Blue Ocean Film and Television Academy(BOFTA)

  • Mahendran is credited for mentoring Rajnikanth during his initial days in the industry. During several occasions, Rajnikanth has credited Mahendran for his success.

    Throwback Picture Of Rajnikanth And J. Mahendran

    Throwback Picture Of Rajnikanth And J. Mahendran

  • He has inspired many film directors including Mani Ratnam and Shankar.
  • He was given Lifetime Achievement Award at News 18’s Magudam Awards, which he dedicated to Rajnikanth.
  • Talking about Cinema, Mahendran once said,

It is a forced marriage for me, but even in that, I have to live my life. It has become an act of sex or like a prayer to me.”

  • Mahendran claimed to be an average student, who always craved attention.
  • Mahendran liked to read Tamil and English Literature and used to visit libraries during his spare time.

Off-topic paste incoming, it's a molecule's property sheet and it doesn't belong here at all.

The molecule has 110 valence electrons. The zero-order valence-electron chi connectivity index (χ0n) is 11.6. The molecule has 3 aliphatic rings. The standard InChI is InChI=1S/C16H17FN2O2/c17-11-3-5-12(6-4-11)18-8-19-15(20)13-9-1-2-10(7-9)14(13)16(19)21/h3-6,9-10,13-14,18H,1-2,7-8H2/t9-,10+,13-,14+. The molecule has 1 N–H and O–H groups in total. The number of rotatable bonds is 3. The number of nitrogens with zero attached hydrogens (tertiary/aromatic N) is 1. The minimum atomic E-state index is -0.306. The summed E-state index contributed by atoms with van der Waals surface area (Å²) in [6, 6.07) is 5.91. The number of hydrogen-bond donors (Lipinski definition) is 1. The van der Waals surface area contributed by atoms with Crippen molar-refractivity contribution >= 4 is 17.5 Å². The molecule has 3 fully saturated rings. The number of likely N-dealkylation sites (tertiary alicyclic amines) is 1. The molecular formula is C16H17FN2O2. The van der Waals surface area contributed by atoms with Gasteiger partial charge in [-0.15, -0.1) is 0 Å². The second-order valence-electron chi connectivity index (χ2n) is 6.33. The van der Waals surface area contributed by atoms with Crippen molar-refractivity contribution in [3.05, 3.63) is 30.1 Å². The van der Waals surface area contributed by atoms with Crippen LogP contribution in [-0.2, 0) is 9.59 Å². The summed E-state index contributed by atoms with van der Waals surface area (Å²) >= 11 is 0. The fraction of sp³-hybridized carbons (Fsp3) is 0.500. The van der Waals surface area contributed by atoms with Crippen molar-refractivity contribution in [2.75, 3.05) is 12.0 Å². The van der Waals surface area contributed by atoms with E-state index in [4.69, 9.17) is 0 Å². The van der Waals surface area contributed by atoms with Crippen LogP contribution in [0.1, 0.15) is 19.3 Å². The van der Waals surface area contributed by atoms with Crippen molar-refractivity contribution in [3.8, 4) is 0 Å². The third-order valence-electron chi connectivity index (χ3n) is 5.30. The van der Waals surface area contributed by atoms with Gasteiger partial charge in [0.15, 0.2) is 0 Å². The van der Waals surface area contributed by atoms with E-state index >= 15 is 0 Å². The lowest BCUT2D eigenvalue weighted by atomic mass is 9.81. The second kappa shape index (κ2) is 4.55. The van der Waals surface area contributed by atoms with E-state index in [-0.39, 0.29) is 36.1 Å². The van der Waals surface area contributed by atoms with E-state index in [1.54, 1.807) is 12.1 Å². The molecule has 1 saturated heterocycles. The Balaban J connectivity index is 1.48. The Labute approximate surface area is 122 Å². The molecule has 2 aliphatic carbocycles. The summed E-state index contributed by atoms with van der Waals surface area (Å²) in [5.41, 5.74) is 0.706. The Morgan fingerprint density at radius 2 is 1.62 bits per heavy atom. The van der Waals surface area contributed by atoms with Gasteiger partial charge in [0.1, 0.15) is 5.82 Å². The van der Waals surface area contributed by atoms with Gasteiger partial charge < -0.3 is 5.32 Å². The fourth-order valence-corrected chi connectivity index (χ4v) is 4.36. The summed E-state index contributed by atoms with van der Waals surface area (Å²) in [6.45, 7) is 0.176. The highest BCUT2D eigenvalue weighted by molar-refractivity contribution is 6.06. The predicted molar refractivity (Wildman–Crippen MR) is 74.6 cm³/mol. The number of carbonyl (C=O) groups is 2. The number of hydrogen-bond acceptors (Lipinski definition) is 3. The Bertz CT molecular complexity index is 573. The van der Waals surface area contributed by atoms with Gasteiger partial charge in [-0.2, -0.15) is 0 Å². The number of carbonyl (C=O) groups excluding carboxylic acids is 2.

• Back in his school days, he published a Tamil magazine for children titled “Ladoo.”
  • During his school days, he participated in almost all the elocution, essay writing, and drawing competitions.
  • When he was in class VI, he wrote a play based on Pisiranthayar’s work and performed it as a mono act. It won him Tagore’s ‘Geetanjali‘ too.
  • Recounting his journey in his autobiography “Cinemavum Naanum (TV program)” Mahendran said,

It is my anger towards Tamil films that motivated me to make films that are real, where people smiled and spoke normally. I made films for pleasure and not for commercial success.” He dislikes the term ‘trend’ and says that is just a gimmick of filmmakers.”

  • Talking about his classic “Nenjaththai Killadhey (1981)” Mahendran recalled an incident when he looked out of his hotel window in Mumbai and saw women jogging, he said,

Her concern was just fitness. Would it be the same once she gets married? I wondered. That is how the screenplay took shape”

  • He was introduced to good cinema through his uncle. He said that he watched two Hollywood movies and noticed that there were no loud dialogues or larger-than-action sequences. Later, he was introduced to Satyajit Ray and “Teen Kanya (1961)” through the veteran filmmaker B.N. Reddy, which turned to be an eye-opener for him.